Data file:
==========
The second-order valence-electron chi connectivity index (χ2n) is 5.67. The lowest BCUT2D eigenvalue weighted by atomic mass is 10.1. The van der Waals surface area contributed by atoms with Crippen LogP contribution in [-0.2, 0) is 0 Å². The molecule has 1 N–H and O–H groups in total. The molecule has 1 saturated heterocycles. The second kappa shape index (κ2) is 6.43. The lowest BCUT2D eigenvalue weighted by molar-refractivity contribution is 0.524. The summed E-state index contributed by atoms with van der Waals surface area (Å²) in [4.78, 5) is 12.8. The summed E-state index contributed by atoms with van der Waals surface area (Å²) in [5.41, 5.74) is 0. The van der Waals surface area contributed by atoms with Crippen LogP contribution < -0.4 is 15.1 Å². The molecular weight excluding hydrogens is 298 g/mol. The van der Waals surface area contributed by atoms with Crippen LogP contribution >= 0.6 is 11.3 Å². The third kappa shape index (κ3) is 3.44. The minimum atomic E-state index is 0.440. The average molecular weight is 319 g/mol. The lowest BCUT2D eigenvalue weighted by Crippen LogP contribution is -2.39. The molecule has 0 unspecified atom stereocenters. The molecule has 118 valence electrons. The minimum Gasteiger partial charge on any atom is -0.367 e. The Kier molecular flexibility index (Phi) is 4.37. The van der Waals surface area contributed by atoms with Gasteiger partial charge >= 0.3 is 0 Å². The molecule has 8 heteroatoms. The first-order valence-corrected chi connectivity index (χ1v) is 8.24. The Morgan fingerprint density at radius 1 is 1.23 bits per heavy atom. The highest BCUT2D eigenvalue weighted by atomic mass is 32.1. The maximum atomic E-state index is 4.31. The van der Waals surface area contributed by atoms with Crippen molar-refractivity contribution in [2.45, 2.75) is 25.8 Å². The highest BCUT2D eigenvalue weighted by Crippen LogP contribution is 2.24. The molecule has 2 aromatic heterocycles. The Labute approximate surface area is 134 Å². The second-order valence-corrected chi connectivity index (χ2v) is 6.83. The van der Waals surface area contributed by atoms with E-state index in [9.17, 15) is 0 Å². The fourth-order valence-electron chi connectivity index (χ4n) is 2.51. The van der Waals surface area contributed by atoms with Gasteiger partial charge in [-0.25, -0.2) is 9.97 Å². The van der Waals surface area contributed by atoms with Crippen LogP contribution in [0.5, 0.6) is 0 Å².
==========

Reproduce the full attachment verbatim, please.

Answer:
The second-order valence-electron chi connectivity index (χ2n) is 5.67. The lowest BCUT2D eigenvalue weighted by atomic mass is 10.1. The van der Waals surface area contributed by atoms with Crippen LogP contribution in [-0.2, 0) is 0 Å². The molecule has 1 N–H and O–H groups in total. The molecule has 1 saturated heterocycles. The second kappa shape index (κ2) is 6.43. The lowest BCUT2D eigenvalue weighted by molar-refractivity contribution is 0.524. The summed E-state index contributed by atoms with van der Waals surface area (Å²) in [4.78, 5) is 12.8. The summed E-state index contributed by atoms with van der Waals surface area (Å²) in [5.41, 5.74) is 0. The van der Waals surface area contributed by atoms with Crippen LogP contribution < -0.4 is 15.1 Å². The molecular weight excluding hydrogens is 298 g/mol. The van der Waals surface area contributed by atoms with Crippen LogP contribution >= 0.6 is 11.3 Å². The third kappa shape index (κ3) is 3.44. The minimum atomic E-state index is 0.440. The average molecular weight is 319 g/mol. The lowest BCUT2D eigenvalue weighted by Crippen LogP contribution is -2.39. The molecule has 0 unspecified atom stereocenters. The molecule has 118 valence electrons. The minimum Gasteiger partial charge on any atom is -0.367 e. The Kier molecular flexibility index (Phi) is 4.37. The van der Waals surface area contributed by atoms with Gasteiger partial charge >= 0.3 is 0 Å². The molecule has 8 heteroatoms. The first-order valence-corrected chi connectivity index (χ1v) is 8.24. The Morgan fingerprint density at radius 1 is 1.23 bits per heavy atom. The highest BCUT2D eigenvalue weighted by atomic mass is 32.1. The maximum atomic E-state index is 4.31. The van der Waals surface area contributed by atoms with Crippen molar-refractivity contribution in [2.45, 2.75) is 25.8 Å². The highest BCUT2D eigenvalue weighted by Crippen LogP contribution is 2.24. The molecule has 2 aromatic heterocycles. The Labute approximate surface area is 134 Å². The second-order valence-corrected chi connectivity index (χ2v) is 6.83. The van der Waals surface area contributed by atoms with E-state index in [9.17, 15) is 0 Å². The fourth-order valence-electron chi connectivity index (χ4n) is 2.51. The van der Waals surface area contributed by atoms with Gasteiger partial charge in [-0.25, -0.2) is 9.97 Å². The van der Waals surface area contributed by atoms with Crippen LogP contribution in [0.5, 0.6) is 0 Å².